France take on Germany seeking to exorcise ghosts of 1982

Michel Platini comforts France defender Patrick Battiston following a vicious collision with German goalkeeper Harald Schumacher during the 1982 World Cup semi-final in Seville. Picture: AFP/Getty Images
Michel Platini comforts France defender Patrick Battiston following a vicious collision with German goalkeeper Harald Schumacher during the 1982 World Cup semi-final in Seville. Picture: AFP/Getty Images
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The last time France played a European Championship semi-final on home turf, as they do this evening against Germany, the venue was also Marseille.

Michel Platini scored his eighth goal of a tournament that bears his stamp of quality to this day in the hosts’ 3-2 win over Portugal.

Back in the same port city tonight, France will again aim to reach a final, this time against an opponent with whom they share a storied history.

Thirty-four years ago tomorrow Patrick Battiston was the victim of one of football’s most notorious fouls when he was knocked unconscious by a flying challenge from West Germany goalkeeper Harald Schumacher.

Battiston lost two teeth – they later spent a spell on display in a Berlin museum – and suffered three broken ribs.

Schumacher was not even booked. Insult was added to considerable injury when West Germany won a pulsating World Cup semi-final tie on penalties. Although he and Battiston did years later shake hands, the goalkeeper showed little compassion in the immediate aftermath. “I will pay for the crowns,” Schumacher said upon hearing of Battison’s dental damage.

Even before this appalling indifference Schumacher was already assured his place in football’s rogues’ gallery.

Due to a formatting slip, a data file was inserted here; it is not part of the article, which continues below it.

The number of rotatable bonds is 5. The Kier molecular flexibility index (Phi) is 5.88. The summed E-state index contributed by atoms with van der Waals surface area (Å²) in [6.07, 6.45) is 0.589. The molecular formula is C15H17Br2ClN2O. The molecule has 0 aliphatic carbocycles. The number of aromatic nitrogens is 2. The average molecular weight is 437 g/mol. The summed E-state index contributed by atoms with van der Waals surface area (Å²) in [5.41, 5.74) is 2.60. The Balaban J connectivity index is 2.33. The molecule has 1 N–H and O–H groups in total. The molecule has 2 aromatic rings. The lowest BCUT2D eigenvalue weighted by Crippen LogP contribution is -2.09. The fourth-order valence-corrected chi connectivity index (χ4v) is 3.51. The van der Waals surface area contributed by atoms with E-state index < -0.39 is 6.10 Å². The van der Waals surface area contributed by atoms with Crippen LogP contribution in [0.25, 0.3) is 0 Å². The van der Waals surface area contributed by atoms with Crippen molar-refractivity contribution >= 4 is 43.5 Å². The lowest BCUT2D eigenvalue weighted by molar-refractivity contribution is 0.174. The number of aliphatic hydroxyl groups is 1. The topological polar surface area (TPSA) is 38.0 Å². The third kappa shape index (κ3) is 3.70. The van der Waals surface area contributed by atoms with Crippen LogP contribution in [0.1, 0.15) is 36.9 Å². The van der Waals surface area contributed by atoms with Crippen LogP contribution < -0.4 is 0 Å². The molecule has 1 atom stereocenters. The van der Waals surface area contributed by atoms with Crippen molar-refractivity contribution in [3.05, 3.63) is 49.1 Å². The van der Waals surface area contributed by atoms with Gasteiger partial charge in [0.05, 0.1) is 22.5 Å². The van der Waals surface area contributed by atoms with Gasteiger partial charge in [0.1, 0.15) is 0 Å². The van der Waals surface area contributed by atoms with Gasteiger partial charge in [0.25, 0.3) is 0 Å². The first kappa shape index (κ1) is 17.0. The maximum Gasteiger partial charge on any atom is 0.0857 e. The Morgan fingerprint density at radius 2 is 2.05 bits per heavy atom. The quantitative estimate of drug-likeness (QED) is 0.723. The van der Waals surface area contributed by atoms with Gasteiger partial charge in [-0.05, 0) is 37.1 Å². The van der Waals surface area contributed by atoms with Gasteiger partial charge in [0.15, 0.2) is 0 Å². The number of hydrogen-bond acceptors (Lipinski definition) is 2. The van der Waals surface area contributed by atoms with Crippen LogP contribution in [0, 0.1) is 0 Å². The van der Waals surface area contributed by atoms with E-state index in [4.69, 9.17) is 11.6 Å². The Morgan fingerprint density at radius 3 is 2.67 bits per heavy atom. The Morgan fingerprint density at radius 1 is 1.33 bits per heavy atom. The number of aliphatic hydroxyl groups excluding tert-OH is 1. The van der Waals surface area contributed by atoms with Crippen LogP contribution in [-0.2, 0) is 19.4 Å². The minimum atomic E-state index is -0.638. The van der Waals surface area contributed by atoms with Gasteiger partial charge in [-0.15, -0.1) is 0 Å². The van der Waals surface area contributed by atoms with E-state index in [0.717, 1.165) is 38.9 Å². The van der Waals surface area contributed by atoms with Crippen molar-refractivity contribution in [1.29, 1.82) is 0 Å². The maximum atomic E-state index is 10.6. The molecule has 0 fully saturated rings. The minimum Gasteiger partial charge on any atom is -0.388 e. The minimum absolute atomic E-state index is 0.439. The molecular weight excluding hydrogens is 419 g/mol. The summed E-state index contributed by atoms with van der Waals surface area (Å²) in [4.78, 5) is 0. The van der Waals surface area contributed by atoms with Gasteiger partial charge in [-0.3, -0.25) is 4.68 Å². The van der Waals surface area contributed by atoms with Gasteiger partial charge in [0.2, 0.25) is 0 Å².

So when West Germany lost the World Cup final to Italy and then failed to get out of the group stage at their next major finals, in France, it felt like justice. And it seemed particularly so given it was France who triumphed on home soil, inspired by the heroic Platini, whose through ball to his room-mate Battiston set in motion the appalling events of two years earlier.

Platini, scorer of nine goals in five games when France won the European title in 1984, would normally be expected to be present tonight. But although he is reported to be nearby, it isn’t thought he will go to Stade Velodrome. Indeed, it isn’t considered likely he will be watching at all, not even on television.

It would have seemed almost unimaginable, even one year ago, to suggest Platini’s reputation would one day become almost as sullied as that of Schumacher. But even in his own country, Platini is now regarded as something of a bogeyman – and a pariah.

It is extraordinary to consider that Platini, who not only lifted the trophy 32 years ago but did as much as anyone to ensure France hosted the tournament this year, is now in exile. If you can call it exile when he is sitting just 20 miles or so from Marseille, in his holiday bolt-hole in Cassis.